|Accelerometer||Whether there is an accelerometer in the device. Default value is "yes".||hw.accelerometer|
|Audio recording support||Whether the device can record audio. Default value is "yes".||hw.audioInput|
|Audio playback support||Whether the device can play audio. Default value is "yes".||hw.audioOutput|
|SD Card support||Whether the device supports insertion/removal of virtual SD Cards. Default value is "yes".||hw.sdCard|
|Cache partition support||Whether we use a /cache partition on the device. Default value is "yes".||disk.cachePartition|
|Cache partition size||Default value is "66MB".||disk.cachePartition.size|
|Abstracted LCD density||Sets the generalized density characteristic used by the AVD's screen. Default value is "160".||hw.lcd.density|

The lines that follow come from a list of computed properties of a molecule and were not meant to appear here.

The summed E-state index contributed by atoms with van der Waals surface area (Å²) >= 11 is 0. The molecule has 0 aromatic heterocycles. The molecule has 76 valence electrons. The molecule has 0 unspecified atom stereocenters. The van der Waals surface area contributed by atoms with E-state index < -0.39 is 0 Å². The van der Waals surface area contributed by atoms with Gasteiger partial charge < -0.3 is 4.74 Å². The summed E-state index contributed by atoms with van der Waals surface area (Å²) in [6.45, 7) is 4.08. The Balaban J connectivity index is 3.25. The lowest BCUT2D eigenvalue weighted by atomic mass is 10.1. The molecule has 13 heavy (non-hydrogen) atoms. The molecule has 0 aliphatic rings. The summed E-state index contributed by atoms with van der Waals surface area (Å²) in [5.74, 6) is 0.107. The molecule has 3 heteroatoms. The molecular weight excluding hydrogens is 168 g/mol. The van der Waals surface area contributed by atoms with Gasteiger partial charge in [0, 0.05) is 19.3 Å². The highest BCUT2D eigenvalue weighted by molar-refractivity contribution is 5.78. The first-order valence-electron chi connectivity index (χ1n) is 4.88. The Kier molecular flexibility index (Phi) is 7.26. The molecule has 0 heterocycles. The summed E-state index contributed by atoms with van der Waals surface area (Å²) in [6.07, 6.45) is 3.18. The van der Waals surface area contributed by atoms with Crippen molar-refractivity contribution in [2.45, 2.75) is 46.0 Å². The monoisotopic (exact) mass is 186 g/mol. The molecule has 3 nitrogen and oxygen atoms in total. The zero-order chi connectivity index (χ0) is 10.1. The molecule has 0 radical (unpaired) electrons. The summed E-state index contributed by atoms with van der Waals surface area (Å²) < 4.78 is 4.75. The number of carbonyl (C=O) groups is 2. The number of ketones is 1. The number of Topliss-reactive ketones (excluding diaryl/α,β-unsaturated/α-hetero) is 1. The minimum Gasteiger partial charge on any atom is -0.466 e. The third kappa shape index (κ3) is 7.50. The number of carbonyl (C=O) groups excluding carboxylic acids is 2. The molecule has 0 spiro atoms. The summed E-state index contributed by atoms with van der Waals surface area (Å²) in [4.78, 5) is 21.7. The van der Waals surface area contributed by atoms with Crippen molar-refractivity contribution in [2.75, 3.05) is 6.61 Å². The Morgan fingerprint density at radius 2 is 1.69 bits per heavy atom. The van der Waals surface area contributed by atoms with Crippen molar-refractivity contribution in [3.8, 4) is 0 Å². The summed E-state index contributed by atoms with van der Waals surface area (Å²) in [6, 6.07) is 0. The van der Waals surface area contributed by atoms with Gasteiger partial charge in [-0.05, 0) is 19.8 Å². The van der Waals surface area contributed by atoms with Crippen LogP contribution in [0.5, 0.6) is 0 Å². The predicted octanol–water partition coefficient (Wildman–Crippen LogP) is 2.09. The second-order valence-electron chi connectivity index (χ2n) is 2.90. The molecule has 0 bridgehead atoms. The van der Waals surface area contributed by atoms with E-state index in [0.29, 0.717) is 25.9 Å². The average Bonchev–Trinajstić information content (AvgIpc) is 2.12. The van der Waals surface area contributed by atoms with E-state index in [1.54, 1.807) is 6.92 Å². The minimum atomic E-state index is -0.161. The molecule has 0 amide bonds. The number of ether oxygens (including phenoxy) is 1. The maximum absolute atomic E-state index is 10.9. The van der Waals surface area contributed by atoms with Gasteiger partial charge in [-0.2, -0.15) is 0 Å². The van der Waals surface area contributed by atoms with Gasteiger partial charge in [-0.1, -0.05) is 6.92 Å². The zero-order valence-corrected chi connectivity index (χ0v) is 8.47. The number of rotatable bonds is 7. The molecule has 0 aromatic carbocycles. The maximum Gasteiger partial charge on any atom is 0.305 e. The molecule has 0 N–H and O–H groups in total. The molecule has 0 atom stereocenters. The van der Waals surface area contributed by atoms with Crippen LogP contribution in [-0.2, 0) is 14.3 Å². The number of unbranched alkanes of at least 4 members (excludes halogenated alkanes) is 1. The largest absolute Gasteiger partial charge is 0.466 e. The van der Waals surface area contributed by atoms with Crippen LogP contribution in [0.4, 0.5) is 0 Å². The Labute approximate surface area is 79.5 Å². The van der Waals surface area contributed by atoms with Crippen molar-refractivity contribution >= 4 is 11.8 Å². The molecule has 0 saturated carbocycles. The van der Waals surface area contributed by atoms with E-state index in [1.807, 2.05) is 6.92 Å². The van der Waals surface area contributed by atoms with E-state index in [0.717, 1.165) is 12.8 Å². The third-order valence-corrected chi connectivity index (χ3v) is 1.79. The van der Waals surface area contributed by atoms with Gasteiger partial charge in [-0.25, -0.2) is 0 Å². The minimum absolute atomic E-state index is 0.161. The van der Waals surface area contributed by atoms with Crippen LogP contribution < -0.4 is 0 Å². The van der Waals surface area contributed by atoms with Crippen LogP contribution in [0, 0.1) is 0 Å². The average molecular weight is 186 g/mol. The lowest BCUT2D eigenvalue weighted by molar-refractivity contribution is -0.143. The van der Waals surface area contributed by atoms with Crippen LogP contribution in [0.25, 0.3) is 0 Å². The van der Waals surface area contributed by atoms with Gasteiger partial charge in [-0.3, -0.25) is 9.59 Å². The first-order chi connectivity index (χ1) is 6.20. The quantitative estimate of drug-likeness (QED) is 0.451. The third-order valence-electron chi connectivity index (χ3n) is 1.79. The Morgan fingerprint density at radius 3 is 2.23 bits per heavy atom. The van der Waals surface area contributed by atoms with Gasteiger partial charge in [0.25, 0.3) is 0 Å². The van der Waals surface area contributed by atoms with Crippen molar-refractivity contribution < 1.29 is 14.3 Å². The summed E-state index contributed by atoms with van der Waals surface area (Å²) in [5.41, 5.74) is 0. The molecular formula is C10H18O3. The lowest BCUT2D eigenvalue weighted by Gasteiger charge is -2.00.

|Trackball support||Whether there is a trackball present.||hw.trackBall|
Moving an AVD
If you want to move or rename an AVD, you can do so using this command:
android move avd -n <name> [-<option> <value>] ...
Updating an AVD
If, for any reason, the platform/add-on root folder has its name changed (maybe because the user has installed an update of the platform/add-on) then the AVD will not be able to load the system image that it is mapped to. In this case, the
android list targets command will produce this output:
The following Android Virtual Devices could not be loaded: Name: foo Path: <path>/.android/avd/foo.avd Error: Invalid value in image.sysdir. Run 'android update avd -n foo'
To fix this error, use the
android update avd command to recompute the path to the system images.
Deleting an AVD
You can use the
android tool to delete an AVD. Here is the command usage:
android delete avd -n <name>
When you issue the command, the
android tool looks for an AVD matching the
specified name deletes the AVD's directory and files.